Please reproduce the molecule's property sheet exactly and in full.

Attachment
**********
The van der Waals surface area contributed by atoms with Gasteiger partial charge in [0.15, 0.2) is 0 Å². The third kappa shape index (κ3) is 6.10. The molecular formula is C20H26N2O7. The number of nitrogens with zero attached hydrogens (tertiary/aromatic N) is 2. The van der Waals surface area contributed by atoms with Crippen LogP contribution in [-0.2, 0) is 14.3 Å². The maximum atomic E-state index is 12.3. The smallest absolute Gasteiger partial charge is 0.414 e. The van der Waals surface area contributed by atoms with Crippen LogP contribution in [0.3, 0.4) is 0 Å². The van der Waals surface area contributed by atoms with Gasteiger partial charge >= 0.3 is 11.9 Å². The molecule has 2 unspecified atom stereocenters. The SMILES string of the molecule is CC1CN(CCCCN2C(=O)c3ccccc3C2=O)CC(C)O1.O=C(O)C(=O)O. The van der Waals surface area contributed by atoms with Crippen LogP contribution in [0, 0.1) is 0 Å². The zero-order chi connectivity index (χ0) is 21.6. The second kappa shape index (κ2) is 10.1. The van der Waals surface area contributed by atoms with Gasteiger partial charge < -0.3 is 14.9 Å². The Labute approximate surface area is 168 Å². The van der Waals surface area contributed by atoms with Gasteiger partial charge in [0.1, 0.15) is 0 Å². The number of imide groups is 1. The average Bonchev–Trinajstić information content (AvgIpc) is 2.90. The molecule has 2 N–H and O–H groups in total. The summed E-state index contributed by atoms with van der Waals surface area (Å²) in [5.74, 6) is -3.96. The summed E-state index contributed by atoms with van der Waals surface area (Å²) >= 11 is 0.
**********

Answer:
The van der Waals surface area contributed by atoms with Gasteiger partial charge in [0.15, 0.2) is 0 Å². The third kappa shape index (κ3) is 6.10. The molecular formula is C20H26N2O7. The number of nitrogens with zero attached hydrogens (tertiary/aromatic N) is 2. The van der Waals surface area contributed by atoms with Crippen LogP contribution in [-0.2, 0) is 14.3 Å². The maximum atomic E-state index is 12.3. The smallest absolute Gasteiger partial charge is 0.414 e. The van der Waals surface area contributed by atoms with Crippen LogP contribution in [0.3, 0.4) is 0 Å². The van der Waals surface area contributed by atoms with Gasteiger partial charge >= 0.3 is 11.9 Å². The molecule has 2 unspecified atom stereocenters. The SMILES string of the molecule is CC1CN(CCCCN2C(=O)c3ccccc3C2=O)CC(C)O1.O=C(O)C(=O)O. The van der Waals surface area contributed by atoms with Crippen LogP contribution in [0, 0.1) is 0 Å². The zero-order chi connectivity index (χ0) is 21.6. The second kappa shape index (κ2) is 10.1. The van der Waals surface area contributed by atoms with Gasteiger partial charge < -0.3 is 14.9 Å². The Labute approximate surface area is 168 Å². The van der Waals surface area contributed by atoms with Gasteiger partial charge in [0.1, 0.15) is 0 Å². The number of imide groups is 1. The average Bonchev–Trinajstić information content (AvgIpc) is 2.90. The molecule has 2 N–H and O–H groups in total. The summed E-state index contributed by atoms with van der Waals surface area (Å²) in [5.74, 6) is -3.96. The summed E-state index contributed by atoms with van der Waals surface area (Å²) >= 11 is 0.